but it starts early and that it’s all integrated part of health. I also heard a
lot about primary care and having integrated care and how care is
provided. That integrated care would go a long ways towards de-stigmatizing mental
health and it needs to reach actual parity with physical health of
individuals one of the the comments that really struck me was about walking into
that building and going there and sitting in sharing waiting room with people who
could be there for any head-to-toe purpose as opposed to sitting in the
mental health or the counselor’s office and what that might do for mental health
and the stigmas, and we heard some suggestions for board improvement and
for things that the board might support or do. One of those things about being a
resource and being continuing to offer education be proactive, help people and
support people with training specialized training, and we definitely do that you can
request that anytime and we’ll see what we can do to work that out. The other thing in the board bucket was
fees and we talked a lot about expense, getting licenses and expense, what the
board’s budget is, and that was an engaging issue, we definitely the message
I got was doing a better job at educating our own licensese as to
what funds the board and how does it run and where the fees go and what is it giving you? Number one is
giving you this event as part of it but it’s doing so many more things, and as we’re asked to be that resource and
to make those changes and priorities fees do play a role in that and so we
want to make it less expensive but we want to do that also in a responsible
way so that we can continue to meet those needs. Also necessity of the
postdoc, we talked about the postdoctoral experience and is it necessary? What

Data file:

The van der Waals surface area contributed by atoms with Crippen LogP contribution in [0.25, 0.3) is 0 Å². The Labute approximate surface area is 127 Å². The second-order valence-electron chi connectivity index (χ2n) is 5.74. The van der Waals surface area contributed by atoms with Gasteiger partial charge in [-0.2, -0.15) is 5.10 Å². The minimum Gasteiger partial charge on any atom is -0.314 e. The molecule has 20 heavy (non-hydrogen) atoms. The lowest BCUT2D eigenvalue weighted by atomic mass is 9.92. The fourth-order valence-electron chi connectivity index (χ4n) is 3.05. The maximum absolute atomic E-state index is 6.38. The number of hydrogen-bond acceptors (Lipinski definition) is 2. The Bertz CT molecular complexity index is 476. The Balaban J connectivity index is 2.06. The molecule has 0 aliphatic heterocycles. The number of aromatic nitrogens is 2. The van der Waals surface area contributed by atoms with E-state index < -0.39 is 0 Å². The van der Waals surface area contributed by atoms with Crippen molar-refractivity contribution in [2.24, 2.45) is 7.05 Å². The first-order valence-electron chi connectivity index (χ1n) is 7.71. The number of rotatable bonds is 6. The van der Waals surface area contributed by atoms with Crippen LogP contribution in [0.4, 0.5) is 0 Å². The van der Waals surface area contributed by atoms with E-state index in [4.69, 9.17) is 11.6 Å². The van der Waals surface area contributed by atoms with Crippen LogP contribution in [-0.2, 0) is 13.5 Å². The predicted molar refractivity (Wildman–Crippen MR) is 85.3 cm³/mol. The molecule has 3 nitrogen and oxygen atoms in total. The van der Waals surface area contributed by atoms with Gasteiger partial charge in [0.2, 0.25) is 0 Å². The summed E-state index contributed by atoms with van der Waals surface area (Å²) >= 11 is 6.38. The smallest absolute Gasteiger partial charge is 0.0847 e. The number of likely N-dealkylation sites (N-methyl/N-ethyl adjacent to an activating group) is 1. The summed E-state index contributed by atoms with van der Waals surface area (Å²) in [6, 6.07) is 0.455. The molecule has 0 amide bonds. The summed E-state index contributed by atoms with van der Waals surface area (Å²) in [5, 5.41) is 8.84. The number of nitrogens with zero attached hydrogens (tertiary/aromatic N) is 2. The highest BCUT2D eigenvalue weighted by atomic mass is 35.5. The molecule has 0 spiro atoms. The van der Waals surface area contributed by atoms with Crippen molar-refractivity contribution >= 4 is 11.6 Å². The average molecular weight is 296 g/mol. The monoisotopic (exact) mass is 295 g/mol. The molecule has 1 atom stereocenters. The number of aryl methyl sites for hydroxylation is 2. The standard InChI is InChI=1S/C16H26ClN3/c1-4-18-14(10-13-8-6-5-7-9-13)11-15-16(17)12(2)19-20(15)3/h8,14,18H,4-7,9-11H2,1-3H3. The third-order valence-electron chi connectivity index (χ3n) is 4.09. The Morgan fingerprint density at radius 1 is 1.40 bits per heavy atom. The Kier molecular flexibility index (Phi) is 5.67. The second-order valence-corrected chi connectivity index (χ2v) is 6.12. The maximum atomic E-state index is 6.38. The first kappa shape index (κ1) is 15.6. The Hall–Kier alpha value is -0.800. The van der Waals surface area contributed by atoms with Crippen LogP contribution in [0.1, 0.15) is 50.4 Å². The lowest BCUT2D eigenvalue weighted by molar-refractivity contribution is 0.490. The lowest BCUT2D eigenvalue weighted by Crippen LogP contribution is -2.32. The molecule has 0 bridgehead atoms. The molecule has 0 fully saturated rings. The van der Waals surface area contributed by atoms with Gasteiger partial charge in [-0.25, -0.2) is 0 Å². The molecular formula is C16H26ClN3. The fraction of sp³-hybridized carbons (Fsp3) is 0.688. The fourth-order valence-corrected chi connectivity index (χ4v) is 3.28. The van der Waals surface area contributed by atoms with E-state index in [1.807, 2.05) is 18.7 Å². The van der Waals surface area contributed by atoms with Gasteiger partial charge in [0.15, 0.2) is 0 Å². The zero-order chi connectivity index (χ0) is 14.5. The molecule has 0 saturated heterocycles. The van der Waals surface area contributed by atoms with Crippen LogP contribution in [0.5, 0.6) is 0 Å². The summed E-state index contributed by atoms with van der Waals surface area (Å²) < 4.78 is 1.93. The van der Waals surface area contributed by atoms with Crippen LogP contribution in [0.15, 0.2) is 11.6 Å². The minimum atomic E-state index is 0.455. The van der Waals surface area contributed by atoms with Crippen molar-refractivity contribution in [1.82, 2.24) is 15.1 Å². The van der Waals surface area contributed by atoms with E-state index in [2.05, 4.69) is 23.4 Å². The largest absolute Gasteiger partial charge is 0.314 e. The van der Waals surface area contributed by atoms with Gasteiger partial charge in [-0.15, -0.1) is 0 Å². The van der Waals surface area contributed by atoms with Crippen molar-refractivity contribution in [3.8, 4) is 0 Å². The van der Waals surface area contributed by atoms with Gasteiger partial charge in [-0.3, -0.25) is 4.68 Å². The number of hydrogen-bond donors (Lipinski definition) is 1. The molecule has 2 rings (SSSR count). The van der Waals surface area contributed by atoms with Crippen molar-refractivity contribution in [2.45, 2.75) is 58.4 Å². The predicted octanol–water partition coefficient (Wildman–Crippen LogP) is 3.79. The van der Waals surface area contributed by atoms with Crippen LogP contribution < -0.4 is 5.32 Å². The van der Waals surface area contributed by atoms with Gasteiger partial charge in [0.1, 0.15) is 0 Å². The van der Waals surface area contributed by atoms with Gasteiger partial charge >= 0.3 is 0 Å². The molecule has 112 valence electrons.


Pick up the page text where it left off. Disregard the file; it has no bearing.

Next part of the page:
is it doing? Is it adding value? Should it be there, should be integrated
into education, and there were lots of thoughts about that, lots of sort of
drive to see why we have it, be evidence-based about why we have it, and
the last sort of general point is getting people employed quicker. You know
getting them into working and being able to see patients and a lot of it came
back the money, you know what it water what’s reimbursable – we learned that
tele services or telepsychology or telemedical services in
our beginning on the reimbursement track and that that’s a necessity in order to
make it possible and then some questions were asked around the sci-pact and what
Minnesota can do to provide guidance and and take action towards getting telepsychology in place. Fischer: I think group number who was probably the
best group we had a we had a really good, we had a
really good, freewheeling but focused when it needed to be discussion it was a
really good way to spend a couple hours. A few of the things that came up for us one of them was the issue of culture
came up in a number of different ways on both in terms of cultural competence and
in recruiting people from the non majority culture into the profession and
when we talked about cultural competence we really came around to a point of view
that what’s important is to bring up particular stance to working with people
from different cultures rather than focusing on learning content and really
to take a stance that acknowledges whatever privilege that you might have
that comes in with some humility and is an extension of our our general clinical
skills. We we talked about recruiting people from different cultures and had
some discussion about the way that that intersects with the cost of graduate